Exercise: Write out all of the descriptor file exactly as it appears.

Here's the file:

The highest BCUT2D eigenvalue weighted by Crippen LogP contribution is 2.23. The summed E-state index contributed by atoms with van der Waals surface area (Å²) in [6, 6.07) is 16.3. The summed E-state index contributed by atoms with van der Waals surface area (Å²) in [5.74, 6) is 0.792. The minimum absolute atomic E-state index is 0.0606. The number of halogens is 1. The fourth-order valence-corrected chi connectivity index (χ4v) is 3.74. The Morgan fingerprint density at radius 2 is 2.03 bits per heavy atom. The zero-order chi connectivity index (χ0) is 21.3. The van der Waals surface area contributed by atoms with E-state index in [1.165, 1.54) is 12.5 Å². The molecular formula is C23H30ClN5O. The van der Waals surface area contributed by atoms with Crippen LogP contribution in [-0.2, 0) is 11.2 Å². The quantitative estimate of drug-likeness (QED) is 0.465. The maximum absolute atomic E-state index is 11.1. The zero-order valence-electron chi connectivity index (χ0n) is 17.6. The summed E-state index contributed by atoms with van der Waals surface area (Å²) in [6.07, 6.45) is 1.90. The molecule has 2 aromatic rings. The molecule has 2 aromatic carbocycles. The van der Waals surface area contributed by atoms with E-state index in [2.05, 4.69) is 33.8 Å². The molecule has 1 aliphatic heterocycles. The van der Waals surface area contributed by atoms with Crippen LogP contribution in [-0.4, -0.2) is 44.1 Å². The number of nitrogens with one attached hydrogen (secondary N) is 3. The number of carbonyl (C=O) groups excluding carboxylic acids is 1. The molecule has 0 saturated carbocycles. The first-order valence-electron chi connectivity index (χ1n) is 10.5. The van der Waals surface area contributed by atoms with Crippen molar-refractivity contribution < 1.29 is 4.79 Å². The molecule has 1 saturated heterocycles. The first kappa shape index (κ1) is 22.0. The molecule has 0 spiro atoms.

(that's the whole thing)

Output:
The highest BCUT2D eigenvalue weighted by Crippen LogP contribution is 2.23. The summed E-state index contributed by atoms with van der Waals surface area (Å²) in [6, 6.07) is 16.3. The summed E-state index contributed by atoms with van der Waals surface area (Å²) in [5.74, 6) is 0.792. The minimum absolute atomic E-state index is 0.0606. The number of halogens is 1. The fourth-order valence-corrected chi connectivity index (χ4v) is 3.74. The Morgan fingerprint density at radius 2 is 2.03 bits per heavy atom. The zero-order chi connectivity index (χ0) is 21.3. The van der Waals surface area contributed by atoms with E-state index in [1.165, 1.54) is 12.5 Å². The molecular formula is C23H30ClN5O. The van der Waals surface area contributed by atoms with Crippen LogP contribution in [-0.2, 0) is 11.2 Å². The quantitative estimate of drug-likeness (QED) is 0.465. The maximum absolute atomic E-state index is 11.1. The zero-order valence-electron chi connectivity index (χ0n) is 17.6. The summed E-state index contributed by atoms with van der Waals surface area (Å²) in [6.07, 6.45) is 1.90. The molecule has 2 aromatic rings. The molecule has 2 aromatic carbocycles. The van der Waals surface area contributed by atoms with E-state index in [2.05, 4.69) is 33.8 Å². The molecule has 1 aliphatic heterocycles. The van der Waals surface area contributed by atoms with Crippen LogP contribution in [-0.4, -0.2) is 44.1 Å². The number of nitrogens with one attached hydrogen (secondary N) is 3. The number of carbonyl (C=O) groups excluding carboxylic acids is 1. The molecule has 0 saturated carbocycles. The first-order valence-electron chi connectivity index (χ1n) is 10.5. The van der Waals surface area contributed by atoms with Crippen molar-refractivity contribution < 1.29 is 4.79 Å². The molecule has 1 saturated heterocycles. The first kappa shape index (κ1) is 22.0. The molecule has 0 spiro atoms.